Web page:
this tax. >> the details were supposed to be decided on by today. due to strong reaction from the public, officials decided they needed a few more days to ponder it. political leaders have postponed a vote to seize a portion of individual's bank deposits to bail out its financial sector. the island nation has been asked by the european union to impose a bank deposit tax of up to 9.9% in return for a bailout of 10 billion euros or about $13 billion. the public's anger is growing and banks in the nation have been closed to avert panic. the government is working on a plan to soften the impact of the levee on small savers and increase the burden on larger ones. it's unclear whether the proposal will go through the l parliament as the country does not have a ruling party. finance ministers called an merge teleconference meeting. global stock markets took a tumble monday in new york. the dow closed down 62 points. that's more than .4 of a percent. to see how stocks are trading this tuesday morning here in tokyo, let's go do ramin. >> we could be in for a bit of a bounce here if currency mark
with the beginning, and we look for to continuing the discussions. >> cypress has long been a tax haven for russian companies who have billions of euros in separate banks, but many russians who live on the island are outraged at the proposed levy on their savings. >> this country has cheated us and stolen our money. yes, stolen. it was not their money. we brought it here. we did not earn it here. >> for now, a separate account holders are relieved that parliament shot down the proposal. >> it was time to take a stand. they are sure to find a solution. the separate people are strong. we can take a lot. we have proven that before through many tough times. >> the cypriot government is still searching for any viable solution. even the country's archbishop has offered to help by digging into the pockets of the church. 17 billion euros is the son the island needs to keep afloat, approximately equivalent to the country's economic output, and it is more than the eu is willing to put up without a signifant contributnrom cyprus itself. >>or more, we no w live to nicosia where our correspondent is monitoring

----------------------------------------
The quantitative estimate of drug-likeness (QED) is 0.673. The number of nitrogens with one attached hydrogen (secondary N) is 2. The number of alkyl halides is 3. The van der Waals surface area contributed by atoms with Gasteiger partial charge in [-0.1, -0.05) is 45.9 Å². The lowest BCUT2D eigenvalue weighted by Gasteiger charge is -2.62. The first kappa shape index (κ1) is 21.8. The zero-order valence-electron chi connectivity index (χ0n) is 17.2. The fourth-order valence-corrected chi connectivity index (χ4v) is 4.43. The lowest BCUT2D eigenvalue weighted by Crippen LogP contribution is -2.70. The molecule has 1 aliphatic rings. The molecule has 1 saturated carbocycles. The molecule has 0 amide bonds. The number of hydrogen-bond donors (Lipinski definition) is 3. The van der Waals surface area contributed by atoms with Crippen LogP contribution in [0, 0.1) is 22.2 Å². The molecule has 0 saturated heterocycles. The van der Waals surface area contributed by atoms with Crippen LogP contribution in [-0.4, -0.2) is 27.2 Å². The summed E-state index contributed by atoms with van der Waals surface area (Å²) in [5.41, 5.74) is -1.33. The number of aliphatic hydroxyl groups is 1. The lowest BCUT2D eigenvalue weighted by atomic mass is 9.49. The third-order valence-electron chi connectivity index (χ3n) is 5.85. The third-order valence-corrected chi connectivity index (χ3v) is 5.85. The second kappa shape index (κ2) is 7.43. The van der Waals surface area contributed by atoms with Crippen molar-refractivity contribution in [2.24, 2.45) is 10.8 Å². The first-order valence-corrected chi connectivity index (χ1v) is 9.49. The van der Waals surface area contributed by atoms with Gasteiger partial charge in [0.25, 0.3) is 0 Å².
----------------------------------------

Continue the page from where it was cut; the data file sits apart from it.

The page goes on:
, the budget that refuses to die. >> our budget plan reduces the deficit without raising taxes. >> the republican plan is the same baby with a new diaper. >> we know that until recently president obama and israeli prime minister netanyahu enjoyed what can be politely described as a somewhat strained relationship. on april 7 of last year, the "new york times" reported benjamin netanyahu and mitt romney enjoyed a warm relationship. almost one year later, the israelis have given obama a medal. they appear to be on the same page on iran. >> diplomacy and sanctions have not stopped iran's nuclear programs. diplomacy and sanctions must be augmented by a clear and credible threat of military action. >> we will do what is necessary to prevent iran from getting the world's worst weapons. >> will this story have a happy ending? >> this story will not have a happy ending. what we saw this week was barack obama at his best, connecting with an audience, and he made a compelling case for the need for a two-state solution, the security of israel and the well- being of the region. >> charles?
in congress especially in the senate. they did rise above a lot of the special interests with tax reform and fixing the social security system. they managed to survive re-election. if you take principled positions, stand up for them, explain them to your constituents, you know, maybe they'll raise more money by refusing the wall street guys and going to the main street constituents who vote for them. i think at the end of the day they'll sleep better at night t too. >> that's all the more reason to read "bull by the horns." sheila bear, thank you very much for what you're doing and for being with me today. >> thanks for having me. ♪ >>> it's not only our banking system that remains questionable and shaky, it's the whole of our economy, that complex mix master of capital and labor, prices and production, goods and services, rewards and punishments, largely driven by private decisions in what has been defined, mythologically, as "the free market." capitalism t, it turns out, is a capital idea if you have the capital. which brings us back to richard wolf. i say "back" because as many of y
Search Results 0 to 7 of about 8